SANTA CLARA, Calif. -- The second-to-last question of the brief media session on the pool deck brought forth a big smile from Michael Phelps on Saturday night.
"Michael, is Aaron your Kryptonite?"
The human Kryptonite would be Aaron Peirsol. Peirsol and Phelps have a spirited rivalry in the backstroke -- a lot like Phelps and Ian Crocker in the 100-meter butterfly.
One difference: Peirsol always prevails in his specialty. This time, the touch was the decider at the Santa Clara International Invitational as Peirsol won the 200 backstroke in 1 minute 55.81 seconds and Phelps took second in 1:55.84.
"I had enough left to hold him off a little bit," Peirsol said. "Glad it wasn't 203 meters or he would have had me."
Oh yes, and as for the Kryptonite issue.
"I guess. It feels like every time I get in the water, he snakes me on the finish," said Phelps, who earlier won the 100 butterfly in a meet-record 51.61 seconds. "He absolutely destroys me at turns.
"Like I said, I love racing him. He's a great competitor, a hard racer and he's definitely one of my favorites.
" . . . I'm still winless, though. I still want that win. I'll keep trying."
The 200 backstroke was one of seven individual meet records on Day 3 of this tune-up for the upcoming U.S. Olympic swim trials. That included Peter Vanderkaay's American record in the 400 meters of 3:43.82. The previous mark (3:44.11) was set by Klete Keller in 2004.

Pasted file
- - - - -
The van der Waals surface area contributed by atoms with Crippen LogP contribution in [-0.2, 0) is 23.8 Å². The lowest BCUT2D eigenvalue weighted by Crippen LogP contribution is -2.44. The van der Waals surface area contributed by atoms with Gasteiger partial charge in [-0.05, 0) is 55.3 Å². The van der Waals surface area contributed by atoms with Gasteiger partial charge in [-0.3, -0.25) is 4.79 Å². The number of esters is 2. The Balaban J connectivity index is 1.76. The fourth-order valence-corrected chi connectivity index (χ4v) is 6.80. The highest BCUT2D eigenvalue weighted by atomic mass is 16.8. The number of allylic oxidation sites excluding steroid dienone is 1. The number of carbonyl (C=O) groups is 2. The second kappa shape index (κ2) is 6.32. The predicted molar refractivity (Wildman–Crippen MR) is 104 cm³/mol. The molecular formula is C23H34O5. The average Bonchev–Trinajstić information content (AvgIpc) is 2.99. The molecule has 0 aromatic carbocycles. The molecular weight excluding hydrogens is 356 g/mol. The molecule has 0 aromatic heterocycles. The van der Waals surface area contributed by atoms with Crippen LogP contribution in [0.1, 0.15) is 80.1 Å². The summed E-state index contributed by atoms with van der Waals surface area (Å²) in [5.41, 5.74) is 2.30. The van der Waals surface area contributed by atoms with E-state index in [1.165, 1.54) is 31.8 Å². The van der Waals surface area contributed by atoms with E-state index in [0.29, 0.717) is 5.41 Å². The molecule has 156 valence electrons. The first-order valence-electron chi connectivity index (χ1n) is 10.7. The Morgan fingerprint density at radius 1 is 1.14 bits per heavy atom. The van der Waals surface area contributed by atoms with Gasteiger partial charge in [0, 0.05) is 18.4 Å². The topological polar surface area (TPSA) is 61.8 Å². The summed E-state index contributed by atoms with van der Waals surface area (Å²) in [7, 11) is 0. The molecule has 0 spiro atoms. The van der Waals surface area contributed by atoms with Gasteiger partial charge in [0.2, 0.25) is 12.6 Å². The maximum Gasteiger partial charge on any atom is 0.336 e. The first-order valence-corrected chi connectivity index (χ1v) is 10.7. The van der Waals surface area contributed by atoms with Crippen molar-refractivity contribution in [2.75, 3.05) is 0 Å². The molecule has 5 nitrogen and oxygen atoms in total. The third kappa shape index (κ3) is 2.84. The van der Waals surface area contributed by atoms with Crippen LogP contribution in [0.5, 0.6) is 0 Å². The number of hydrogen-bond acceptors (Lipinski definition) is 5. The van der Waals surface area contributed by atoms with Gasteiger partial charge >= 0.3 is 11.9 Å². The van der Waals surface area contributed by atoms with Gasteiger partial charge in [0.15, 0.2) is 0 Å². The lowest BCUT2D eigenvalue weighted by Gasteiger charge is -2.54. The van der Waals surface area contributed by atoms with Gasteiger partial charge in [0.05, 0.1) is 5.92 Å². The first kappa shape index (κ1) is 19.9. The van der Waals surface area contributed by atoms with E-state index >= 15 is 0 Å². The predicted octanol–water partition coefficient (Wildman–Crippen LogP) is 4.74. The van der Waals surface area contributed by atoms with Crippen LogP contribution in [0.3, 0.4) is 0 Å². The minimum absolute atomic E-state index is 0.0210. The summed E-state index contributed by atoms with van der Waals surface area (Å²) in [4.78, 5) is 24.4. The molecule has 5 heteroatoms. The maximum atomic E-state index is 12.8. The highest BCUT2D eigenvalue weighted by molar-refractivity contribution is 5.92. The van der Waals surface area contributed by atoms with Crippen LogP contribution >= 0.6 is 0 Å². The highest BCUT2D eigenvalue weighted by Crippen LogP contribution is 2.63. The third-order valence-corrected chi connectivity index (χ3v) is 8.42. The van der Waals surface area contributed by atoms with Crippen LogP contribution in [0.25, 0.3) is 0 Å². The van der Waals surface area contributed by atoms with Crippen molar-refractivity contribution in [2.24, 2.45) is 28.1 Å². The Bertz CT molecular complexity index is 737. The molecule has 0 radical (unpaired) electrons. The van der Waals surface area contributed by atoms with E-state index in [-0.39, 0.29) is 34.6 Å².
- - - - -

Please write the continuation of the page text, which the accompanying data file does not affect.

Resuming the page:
Vanderkaay is a man of few words, however, he used just enough beforehand to tip off his Club Wolverine coaches Bob Bowman and Jon Urbanchek.
"He said, 'I think I'm going for it,' " Urbanchek said.
Not quite smack-down talk. But it was significant for Vanderkaay, who later said, "I think I can go faster."
That was the theme of the night.
Peirsol could have stayed home in Austin, Texas, but wanted to test himself before trials, knowing Phelps would be here. And Ryan Lochte, who upset him in the 200 backstroke at the World Championships last year, had been scheduled to appear but withdrew because of a high-ankle sprain.
Renewed competition was an adjustment for Peirsol, who was raised in Orange County.
"For a long time, I wasn't used to being raced," Peirsol said. "After Lenny [Krayzelburg], I was kind of on my own for a while. It was hard to get used to racing people again in that race."
Phelps and Peirsol are expert closers. "The way he came home was a little silly," Peirsol said.
Phelps seemed like a different person from Friday night, in which he was openly displeased about his backstroke in the 400 individual medley.
"I just came out and I was very open-minded today," he said. "I went back to the basics. I went back to preparing and focusing myself for these races. I think tonight shows what happens when I'm actually thinking and focused about something."
It turned out Phelps had some difficulty with his Speedo LZR Racer on Friday when the drawstring broke shortly before the race, forcing a mad scramble. He wore an older generation of Speedo on Saturday and Bowman was asked in jest if the new high-tech suit was getting tossed.
"No. But it makes me feel good he wasn't wearing it and he still swam fast," Bowman said.